Sunday Scene: Three Kings
By Andy Behrens
September 23, 2007
Breaking news from the office of Ray Anderson, the NFL's vice president of football operations: cheerleaders can be visually distracting.
Especially when they're preparing for an afternoon of vigorous, coordinated cheering. And the league's pervier players need to be protected from their displays.
CBS' Charley Casserly reported on Sunday that a memo dealing with pre-game cheerleader activities was circulated to NFL teams this week. Apparently, certain squads tend to warm up in close proximity to the visiting team's bench. Warming up a cheerleader would presumably involve some amount of stretching. And it's not like they're wearing muumuus and giant floral-print housecoats, so you can imagine how a gaggle of bending cheerleaders might, in fact, be distracting to an NFL player.
Fred Kirsch of Patriots Football Weekly discussed Anderson's memo during a "PFW In Progress" broadcast on Friday. Kirsch summarized the NFL's message thusly:
Indeed. Monitoring cheerleader behavior requires vigilance. They cannot be trained with kindness, either. Whatever else you think about the NFL, know that they will not allow team-affiliated cheerleaders to put on distracting displays, nor will the league allow these girls to be objectified or commodified. Heck no. Not by players, not by anyone. End of story. Distracting people is just not what NFL cheerleading is all about.
Frankly, it's nice to see that the league is cracking down. Rogue cheerleaders have used unsavory methods to decide the outcome of NFL games for too long. Today, at last, the league freed itself from their wicked influence.
Other notes from a day of game-watching …
• Let's consolidate the biggest injury news in one awful bullet point. It was a brutal day, full of injuries that have all kinds of fantasy relevance.
After carrying 13 times for -3 yards in the first half against Seattle, Rudi Johnson hurt his hamstring; Kenny Watson replaced him and poached 60 rushing yards and a touchdown … Jake Delhomme injured his throwing elbow on a play where he wasn't touched; David Carr took over for Carolina, going 3-for-4 for 56 yards … Calvin Johnson apparently injured his back on a 39-yard reception in the second quarter against the Eagles … Ahman Green left with a bruised knee in the second quarter of the Texans' hard-fought, undermanned loss to the Colts; the combination of Samkon Gado and Jameel Cook replaced him, doing nothing noteworthy … J.P. Losman sprained his left knee early in the first quarter against New England; Trent Edwards replaced him and led Buffalo to the expected loss … After accumulating 221 yards and three touchdowns – that's how it's done, Rudi – Brian Westbrook went for x-rays on his ribs; they're reportedly just bruised … Steve McNair aggravated his delicate groin in the fourth quarter of the Ravens near-loss to Arizona; Kyle Boller went 8-for-10 with 83 passing yards.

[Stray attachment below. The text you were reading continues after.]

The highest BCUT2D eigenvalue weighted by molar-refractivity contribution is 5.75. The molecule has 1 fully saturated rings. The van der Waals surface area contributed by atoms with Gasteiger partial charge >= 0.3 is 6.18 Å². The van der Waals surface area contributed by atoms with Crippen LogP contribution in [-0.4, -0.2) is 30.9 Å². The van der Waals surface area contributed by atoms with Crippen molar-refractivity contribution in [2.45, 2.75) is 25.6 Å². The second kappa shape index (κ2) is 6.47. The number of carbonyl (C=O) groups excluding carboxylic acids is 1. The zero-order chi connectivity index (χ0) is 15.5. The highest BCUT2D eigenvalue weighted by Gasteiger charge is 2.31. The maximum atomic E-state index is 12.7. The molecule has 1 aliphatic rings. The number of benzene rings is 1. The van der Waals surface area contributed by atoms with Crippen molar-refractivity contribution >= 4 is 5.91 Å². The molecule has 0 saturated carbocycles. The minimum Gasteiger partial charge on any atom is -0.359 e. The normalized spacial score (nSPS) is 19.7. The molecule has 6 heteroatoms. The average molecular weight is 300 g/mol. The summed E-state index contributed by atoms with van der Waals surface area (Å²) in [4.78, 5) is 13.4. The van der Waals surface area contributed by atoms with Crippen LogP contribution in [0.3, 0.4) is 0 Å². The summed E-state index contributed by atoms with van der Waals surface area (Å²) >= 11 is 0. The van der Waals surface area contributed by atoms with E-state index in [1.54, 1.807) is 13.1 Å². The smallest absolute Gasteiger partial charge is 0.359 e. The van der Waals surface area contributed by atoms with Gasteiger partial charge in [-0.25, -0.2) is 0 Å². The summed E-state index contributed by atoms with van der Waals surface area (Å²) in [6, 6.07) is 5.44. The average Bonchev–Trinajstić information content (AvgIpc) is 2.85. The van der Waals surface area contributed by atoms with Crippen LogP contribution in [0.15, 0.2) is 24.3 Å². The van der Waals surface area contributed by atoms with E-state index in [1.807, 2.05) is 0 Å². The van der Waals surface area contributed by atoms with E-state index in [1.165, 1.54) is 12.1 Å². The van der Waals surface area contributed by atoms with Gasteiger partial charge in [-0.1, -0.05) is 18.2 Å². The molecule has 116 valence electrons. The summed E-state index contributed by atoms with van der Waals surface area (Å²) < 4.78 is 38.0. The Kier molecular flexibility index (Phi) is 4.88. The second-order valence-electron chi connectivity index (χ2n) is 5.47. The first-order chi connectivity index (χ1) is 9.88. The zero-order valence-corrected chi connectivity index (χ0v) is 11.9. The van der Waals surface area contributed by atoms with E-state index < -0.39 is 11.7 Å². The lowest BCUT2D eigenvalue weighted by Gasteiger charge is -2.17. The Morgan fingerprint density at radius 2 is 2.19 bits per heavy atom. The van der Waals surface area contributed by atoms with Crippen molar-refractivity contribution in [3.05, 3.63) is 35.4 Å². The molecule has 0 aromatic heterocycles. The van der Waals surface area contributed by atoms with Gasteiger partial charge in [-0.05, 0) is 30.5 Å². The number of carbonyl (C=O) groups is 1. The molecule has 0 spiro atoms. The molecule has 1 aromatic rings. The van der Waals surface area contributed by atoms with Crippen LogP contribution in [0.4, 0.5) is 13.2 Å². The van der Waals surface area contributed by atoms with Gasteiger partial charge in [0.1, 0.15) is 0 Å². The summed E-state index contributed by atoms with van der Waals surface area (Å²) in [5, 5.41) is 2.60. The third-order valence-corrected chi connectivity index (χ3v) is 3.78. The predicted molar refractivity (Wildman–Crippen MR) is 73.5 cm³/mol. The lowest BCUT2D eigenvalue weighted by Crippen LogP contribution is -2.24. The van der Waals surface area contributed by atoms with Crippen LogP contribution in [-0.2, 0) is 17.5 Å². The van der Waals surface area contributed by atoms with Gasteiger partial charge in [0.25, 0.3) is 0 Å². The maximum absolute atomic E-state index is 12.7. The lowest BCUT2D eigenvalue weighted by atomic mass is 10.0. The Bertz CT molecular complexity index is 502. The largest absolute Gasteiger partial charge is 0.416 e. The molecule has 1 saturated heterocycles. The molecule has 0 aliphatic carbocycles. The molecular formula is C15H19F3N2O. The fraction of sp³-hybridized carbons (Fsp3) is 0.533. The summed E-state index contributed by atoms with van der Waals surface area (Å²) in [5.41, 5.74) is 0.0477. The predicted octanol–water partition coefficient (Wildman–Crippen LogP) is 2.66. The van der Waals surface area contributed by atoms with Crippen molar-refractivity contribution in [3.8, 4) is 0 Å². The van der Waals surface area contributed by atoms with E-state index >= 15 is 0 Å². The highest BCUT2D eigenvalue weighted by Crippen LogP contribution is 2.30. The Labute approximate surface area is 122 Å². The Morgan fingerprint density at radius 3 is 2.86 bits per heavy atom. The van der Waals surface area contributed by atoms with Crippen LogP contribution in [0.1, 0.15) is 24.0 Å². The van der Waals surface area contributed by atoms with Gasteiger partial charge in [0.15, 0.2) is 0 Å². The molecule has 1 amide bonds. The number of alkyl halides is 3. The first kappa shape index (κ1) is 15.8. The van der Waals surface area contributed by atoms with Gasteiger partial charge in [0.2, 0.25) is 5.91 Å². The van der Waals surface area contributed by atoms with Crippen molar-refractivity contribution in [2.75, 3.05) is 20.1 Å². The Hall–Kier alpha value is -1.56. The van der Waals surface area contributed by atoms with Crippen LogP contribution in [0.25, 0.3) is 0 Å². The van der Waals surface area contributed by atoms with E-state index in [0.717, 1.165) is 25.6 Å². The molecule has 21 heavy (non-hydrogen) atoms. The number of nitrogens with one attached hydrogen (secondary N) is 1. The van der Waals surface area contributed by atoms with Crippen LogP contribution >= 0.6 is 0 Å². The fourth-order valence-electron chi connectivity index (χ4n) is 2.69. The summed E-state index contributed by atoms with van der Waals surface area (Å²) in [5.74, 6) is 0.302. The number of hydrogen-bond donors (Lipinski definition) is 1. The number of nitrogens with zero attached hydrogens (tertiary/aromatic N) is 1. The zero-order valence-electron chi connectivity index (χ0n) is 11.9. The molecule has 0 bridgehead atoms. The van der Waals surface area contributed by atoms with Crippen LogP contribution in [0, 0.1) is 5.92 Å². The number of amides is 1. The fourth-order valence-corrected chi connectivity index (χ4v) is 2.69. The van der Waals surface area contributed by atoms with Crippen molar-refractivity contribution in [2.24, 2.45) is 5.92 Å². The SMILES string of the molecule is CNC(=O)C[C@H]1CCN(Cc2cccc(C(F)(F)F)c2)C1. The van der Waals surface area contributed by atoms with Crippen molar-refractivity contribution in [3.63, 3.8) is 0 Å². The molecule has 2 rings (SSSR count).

Phew! Really an ugly day in which tens of thousands of fantasy teams were devastated by injuries of as-yet-unknown severity.
• A few of my teams were devastated by the decision to bench DeShaun Foster. He had 20 carries for 122 yards and a touchdown, and also caught a 13-yard TD on a pass from Delhomme. He's healthy, running powerfully and, at least today, was clearly the dominant member of the committee.
• Joey Harrington threw for an un-Harringtonian 361 yards and two TDs against the Panthers. Carolina gave up 227 yards and two TDs to Matt Schaub last week. This is officially a secondary that fantasy owners might consider picking on. They'll face Tampa Bay, New Orleans and Arizona before their bye in Week 7.
• On their first drive of the game, Green Bay went for it on fourth-and-two from the San Diego 39. Drayton Florence basically pulled Donald Driver to the ground. No call. First down, Chargers. Later in the first quarter, Marlon McCree leveled Driver on an incompletion with one of the cheaper shots you'll ever see, planting his helmet in Driver's chin. (Stay classy, San Diego).
Driver apparently doesn't know that receivers are supposed to respond to cheap hits by jawing with the DB, gesturing wildly and possibly retaliating. Instead, he merely had another quiet, brilliant game: six receptions, 126 yards, one TD.
• Career touchdown No. 418 for Brett Favre was a five-yard completion to Driver.
• At the 9:07 mark in the first quarter of the Philadelphia-Detroit game, Tatum Bell's fantasy value took a significant hit. That's when the 24.6 percent-owned Kevin Jones scored a two-yard touchdown, tying the Lions-Eagles game at seven.
The game was not tied long.
• It appeared that Kevin Curtis had wrapped up the Viagra High Scorer of the Week by 1:10 p.m. CT. He already had eight receptions, 187 yards, and three TD with over 11 minutes remaining in the first half. Curtis finished with 221 yards and scored an astonishing 40 points in a Yahoo! default league – and that only gets him a tie as the week's high fantasy scorer. For the Eagles.